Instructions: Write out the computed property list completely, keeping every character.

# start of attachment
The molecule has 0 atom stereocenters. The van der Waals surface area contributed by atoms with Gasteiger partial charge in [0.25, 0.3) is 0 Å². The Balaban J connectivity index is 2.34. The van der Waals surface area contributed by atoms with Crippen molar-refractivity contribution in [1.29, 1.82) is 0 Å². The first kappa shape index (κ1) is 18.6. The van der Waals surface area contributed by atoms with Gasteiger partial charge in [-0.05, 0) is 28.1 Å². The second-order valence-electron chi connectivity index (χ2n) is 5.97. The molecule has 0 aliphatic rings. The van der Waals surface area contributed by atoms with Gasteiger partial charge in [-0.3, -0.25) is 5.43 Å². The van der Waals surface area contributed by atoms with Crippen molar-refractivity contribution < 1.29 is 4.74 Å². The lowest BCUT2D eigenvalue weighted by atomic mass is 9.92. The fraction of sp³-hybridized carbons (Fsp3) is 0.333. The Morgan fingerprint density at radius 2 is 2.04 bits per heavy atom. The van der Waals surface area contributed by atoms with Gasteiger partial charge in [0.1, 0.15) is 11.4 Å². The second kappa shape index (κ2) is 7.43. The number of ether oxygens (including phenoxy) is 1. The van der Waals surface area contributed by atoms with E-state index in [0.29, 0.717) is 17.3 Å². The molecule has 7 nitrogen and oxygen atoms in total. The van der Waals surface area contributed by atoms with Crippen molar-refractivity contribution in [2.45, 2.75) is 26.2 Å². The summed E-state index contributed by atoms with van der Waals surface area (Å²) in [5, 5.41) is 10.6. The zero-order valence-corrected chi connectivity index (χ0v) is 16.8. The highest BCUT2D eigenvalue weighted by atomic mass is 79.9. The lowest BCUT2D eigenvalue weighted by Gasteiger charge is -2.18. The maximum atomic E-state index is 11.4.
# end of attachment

The molecule has 0 atom stereocenters. The van der Waals surface area contributed by atoms with Gasteiger partial charge in [0.25, 0.3) is 0 Å². The Balaban J connectivity index is 2.34. The van der Waals surface area contributed by atoms with Crippen molar-refractivity contribution in [1.29, 1.82) is 0 Å². The first kappa shape index (κ1) is 18.6. The van der Waals surface area contributed by atoms with Gasteiger partial charge in [-0.05, 0) is 28.1 Å². The second-order valence-electron chi connectivity index (χ2n) is 5.97. The molecule has 0 aliphatic rings. The van der Waals surface area contributed by atoms with Gasteiger partial charge in [-0.3, -0.25) is 5.43 Å². The van der Waals surface area contributed by atoms with Crippen molar-refractivity contribution < 1.29 is 4.74 Å². The lowest BCUT2D eigenvalue weighted by atomic mass is 9.92. The fraction of sp³-hybridized carbons (Fsp3) is 0.333. The Morgan fingerprint density at radius 2 is 2.04 bits per heavy atom. The van der Waals surface area contributed by atoms with Gasteiger partial charge in [0.1, 0.15) is 11.4 Å². The second kappa shape index (κ2) is 7.43. The number of ether oxygens (including phenoxy) is 1. The van der Waals surface area contributed by atoms with E-state index in [0.29, 0.717) is 17.3 Å². The molecule has 7 nitrogen and oxygen atoms in total. The van der Waals surface area contributed by atoms with Crippen molar-refractivity contribution in [2.45, 2.75) is 26.2 Å². The summed E-state index contributed by atoms with van der Waals surface area (Å²) in [5, 5.41) is 10.6. The zero-order valence-corrected chi connectivity index (χ0v) is 16.8. The highest BCUT2D eigenvalue weighted by atomic mass is 79.9. The lowest BCUT2D eigenvalue weighted by Gasteiger charge is -2.18. The maximum atomic E-state index is 11.4.